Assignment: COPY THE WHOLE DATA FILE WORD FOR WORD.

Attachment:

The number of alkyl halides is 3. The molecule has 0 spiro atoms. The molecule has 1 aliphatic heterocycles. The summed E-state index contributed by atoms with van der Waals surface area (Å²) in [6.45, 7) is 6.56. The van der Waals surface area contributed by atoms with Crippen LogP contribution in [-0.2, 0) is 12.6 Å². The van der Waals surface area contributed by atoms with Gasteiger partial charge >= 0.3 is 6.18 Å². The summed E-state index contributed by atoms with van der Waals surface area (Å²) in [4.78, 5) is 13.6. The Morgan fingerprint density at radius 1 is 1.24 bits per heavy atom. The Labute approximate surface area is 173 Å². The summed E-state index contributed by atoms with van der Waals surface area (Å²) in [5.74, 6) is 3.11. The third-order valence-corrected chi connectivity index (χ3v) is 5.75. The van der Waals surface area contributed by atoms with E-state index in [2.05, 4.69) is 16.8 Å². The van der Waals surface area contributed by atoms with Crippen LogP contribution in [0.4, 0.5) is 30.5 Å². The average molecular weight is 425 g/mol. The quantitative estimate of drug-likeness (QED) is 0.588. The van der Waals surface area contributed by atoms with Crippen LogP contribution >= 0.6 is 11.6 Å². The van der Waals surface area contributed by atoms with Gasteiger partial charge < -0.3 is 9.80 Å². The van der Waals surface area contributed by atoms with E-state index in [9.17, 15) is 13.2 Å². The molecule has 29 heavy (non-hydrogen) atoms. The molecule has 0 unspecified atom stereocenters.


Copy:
The number of alkyl halides is 3. The molecule has 0 spiro atoms. The molecule has 1 aliphatic heterocycles. The summed E-state index contributed by atoms with van der Waals surface area (Å²) in [6.45, 7) is 6.56. The van der Waals surface area contributed by atoms with Crippen LogP contribution in [-0.2, 0) is 12.6 Å². The van der Waals surface area contributed by atoms with Gasteiger partial charge >= 0.3 is 6.18 Å². The summed E-state index contributed by atoms with van der Waals surface area (Å²) in [4.78, 5) is 13.6. The Morgan fingerprint density at radius 1 is 1.24 bits per heavy atom. The Labute approximate surface area is 173 Å². The summed E-state index contributed by atoms with van der Waals surface area (Å²) in [5.74, 6) is 3.11. The third-order valence-corrected chi connectivity index (χ3v) is 5.75. The van der Waals surface area contributed by atoms with E-state index in [2.05, 4.69) is 16.8 Å². The van der Waals surface area contributed by atoms with Crippen LogP contribution in [0.4, 0.5) is 30.5 Å². The average molecular weight is 425 g/mol. The quantitative estimate of drug-likeness (QED) is 0.588. The van der Waals surface area contributed by atoms with Crippen LogP contribution >= 0.6 is 11.6 Å². The van der Waals surface area contributed by atoms with Gasteiger partial charge < -0.3 is 9.80 Å². The van der Waals surface area contributed by atoms with E-state index in [9.17, 15) is 13.2 Å². The molecule has 29 heavy (non-hydrogen) atoms. The molecule has 0 unspecified atom stereocenters.